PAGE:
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After a Year | by Linda Sherby, Ph.D., ABPP

06/28/2017 3:14 AM | Anonymous

It’s been a year since my wife died,” Andrew    Solomon begins. “She died of breast cancer. It    was a long process. Hard. She fought for as long    as she could, but she had an aggressive cancer.    She couldn’t beat it. Now, now I have the rest of    my life. I’m 65. I guess people consider that young  these days,” he adds with a slight smile. “I’m still working, thank goodness. It’s a great distraction. I’m an accountant. I have my own business so can pretty much make my own hours, except during tax season. But I cut down on my clients during my wife’s illness, so I do have more time on my hands.”

Mr. Solomon is a good looking man with wavy white hair, intense brown eyes and a slight dimple in his chin. I wonder what has brought him into therapy at this point, but wait to see where his thoughts take us.

He continues. “My friends tell me it’s time for me to start dating. That I’m young, secure financially, decent looking and that I’ll have women, younger women, flocking all over me. Maybe. But I don’t know. I don’t know that I feel ready.”

“How do you feel about your wife’s death?” I ask.

“Sad. Like there’s this big hole in my life. Don’t get me wrong, Bella – that’s her name, that was her name, hard for me to talk about her in the past tense – Bella and I didn’t have a perfect marriage. We had our fights. And I wasn’t always the ideal husband, especially when our kids were young. I had a couple of affairs. Never felt right about that. We got lots closer after our kids left. And actually we got even closer when she got sick. I guess I realized how much I was going to lose…” He trails off fighting back tears.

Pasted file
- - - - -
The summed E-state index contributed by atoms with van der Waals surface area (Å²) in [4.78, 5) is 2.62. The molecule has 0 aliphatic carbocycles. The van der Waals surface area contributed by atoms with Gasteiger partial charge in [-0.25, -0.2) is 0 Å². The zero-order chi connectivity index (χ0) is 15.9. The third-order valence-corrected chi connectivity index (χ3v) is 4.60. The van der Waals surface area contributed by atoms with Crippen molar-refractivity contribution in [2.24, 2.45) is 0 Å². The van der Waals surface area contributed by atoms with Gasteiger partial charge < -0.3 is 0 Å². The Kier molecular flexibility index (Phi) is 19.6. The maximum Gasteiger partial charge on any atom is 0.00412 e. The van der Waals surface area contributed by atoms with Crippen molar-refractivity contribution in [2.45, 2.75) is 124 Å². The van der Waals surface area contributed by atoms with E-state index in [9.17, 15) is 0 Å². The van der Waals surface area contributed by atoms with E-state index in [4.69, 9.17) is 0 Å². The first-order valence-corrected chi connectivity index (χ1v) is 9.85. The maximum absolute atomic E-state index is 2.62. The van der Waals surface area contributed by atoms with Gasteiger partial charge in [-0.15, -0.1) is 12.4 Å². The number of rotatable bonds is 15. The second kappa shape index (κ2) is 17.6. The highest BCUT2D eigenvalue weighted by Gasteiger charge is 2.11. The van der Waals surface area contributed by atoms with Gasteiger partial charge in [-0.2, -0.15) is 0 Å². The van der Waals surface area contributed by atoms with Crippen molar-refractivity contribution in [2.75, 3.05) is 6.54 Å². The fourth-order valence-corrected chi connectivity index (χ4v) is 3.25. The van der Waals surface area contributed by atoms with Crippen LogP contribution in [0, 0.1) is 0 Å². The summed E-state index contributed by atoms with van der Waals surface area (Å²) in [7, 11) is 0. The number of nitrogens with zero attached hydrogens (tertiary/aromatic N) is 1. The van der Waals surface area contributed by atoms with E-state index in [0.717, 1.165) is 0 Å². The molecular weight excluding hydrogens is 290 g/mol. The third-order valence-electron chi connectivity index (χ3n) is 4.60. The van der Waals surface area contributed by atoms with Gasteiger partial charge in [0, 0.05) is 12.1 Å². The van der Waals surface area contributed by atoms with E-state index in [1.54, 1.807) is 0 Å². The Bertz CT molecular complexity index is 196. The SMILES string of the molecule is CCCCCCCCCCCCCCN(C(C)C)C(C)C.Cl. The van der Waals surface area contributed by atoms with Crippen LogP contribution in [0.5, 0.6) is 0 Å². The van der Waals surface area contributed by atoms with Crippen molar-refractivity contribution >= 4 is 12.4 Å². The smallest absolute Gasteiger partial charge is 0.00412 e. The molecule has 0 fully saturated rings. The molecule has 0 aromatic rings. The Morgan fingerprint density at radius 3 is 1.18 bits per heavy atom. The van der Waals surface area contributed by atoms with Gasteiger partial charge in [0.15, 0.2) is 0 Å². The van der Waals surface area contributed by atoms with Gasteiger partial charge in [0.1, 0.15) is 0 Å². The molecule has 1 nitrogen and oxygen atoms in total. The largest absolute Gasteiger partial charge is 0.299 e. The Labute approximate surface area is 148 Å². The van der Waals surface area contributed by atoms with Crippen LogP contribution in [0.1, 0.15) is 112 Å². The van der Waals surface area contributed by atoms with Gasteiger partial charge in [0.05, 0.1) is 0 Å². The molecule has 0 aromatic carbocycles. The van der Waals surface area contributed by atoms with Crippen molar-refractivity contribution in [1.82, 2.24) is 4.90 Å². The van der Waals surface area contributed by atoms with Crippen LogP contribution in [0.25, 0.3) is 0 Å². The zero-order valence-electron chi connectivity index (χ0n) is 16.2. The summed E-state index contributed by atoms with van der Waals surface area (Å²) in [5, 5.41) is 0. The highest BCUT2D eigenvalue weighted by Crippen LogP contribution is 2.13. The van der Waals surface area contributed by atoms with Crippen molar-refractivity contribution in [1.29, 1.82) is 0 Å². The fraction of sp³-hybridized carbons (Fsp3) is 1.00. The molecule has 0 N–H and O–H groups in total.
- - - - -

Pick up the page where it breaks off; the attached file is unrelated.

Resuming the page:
“Sounds like you’re still understandably very sad.”

“But shouldn’t I be better after a year?”

“What do you mean by better?”

“Better, less sad, not so teary, ready to move on. Finished with grieving.”

“Grieving the loss of a loved one is not something we ever finish.”

Mr. Solomon looks startled. “No that can’t be. I can’t stay at this level of pain forever.”

“It’s not that grief doesn’t diminish that, as you said, the level of pain remains as intense, but we certainly don’t stop loving or missing the person we’ve lost.”

“But does that mean I shouldn’t start dating? Maybe I should start dating, maybe that would help with the pain.”

“That’s certainly not a decision anyone but you can make. Some people start dating soon after their partner has died, others wait years, and still others never date at all. There’s not one right answer for everyone.”

“I had a friend who got involved with the woman who eventually became his second wife, a month after his wife died. I thought that was awful. I lost respect for him.”

I flash on what Mr. Solomon said about having affairs earlier in his marriage and wonder if guilt plays into his question about whether or not to start dating. “How would you feel about yourself if you decided to start dating?”

“Bella told me it would be all right with her. I thought that was an amazing gift she gave me, especially since she knew about the affairs, or at least one of them.”

“Sounds like you still feel guilty about your affairs.”

“Yes, yes I do. I know it’s silly. It’s so many years ago. But especially when Bella got sick, I kept thinking how horrible I had been to her. How could I have even looked at another woman when I had Bella this amazingly strong, brave, good, beautiful woman?”

“You know, Mr. Solomon…”

“Please, call me Andrew.”

“You know, Andrew, I wonder if your guilt about those affairs very much affects you in the present, both in terms of how you feel about Bella’s death and also about whether you feel comfortable dating.”

“Why should that be?”

“Well, our pasts always affect the present and we haven’t even talked about your past before Bella – your childhood, your young adulthood. I suspect that guilt may have played a role in your life then as well. And we haven’t talked about why you think you had those affairs. Were you angry with Bella? Were you angry with her attention to your children?”

“Wow! I guess there is a lot there. I thought I was going to come in today, solve the problem of whether or not I should start dating and that would be that.”

I smile. “Therapy is way more complicated than that. It opens lots of questions before you’re able to answer even one.”

 

 

 


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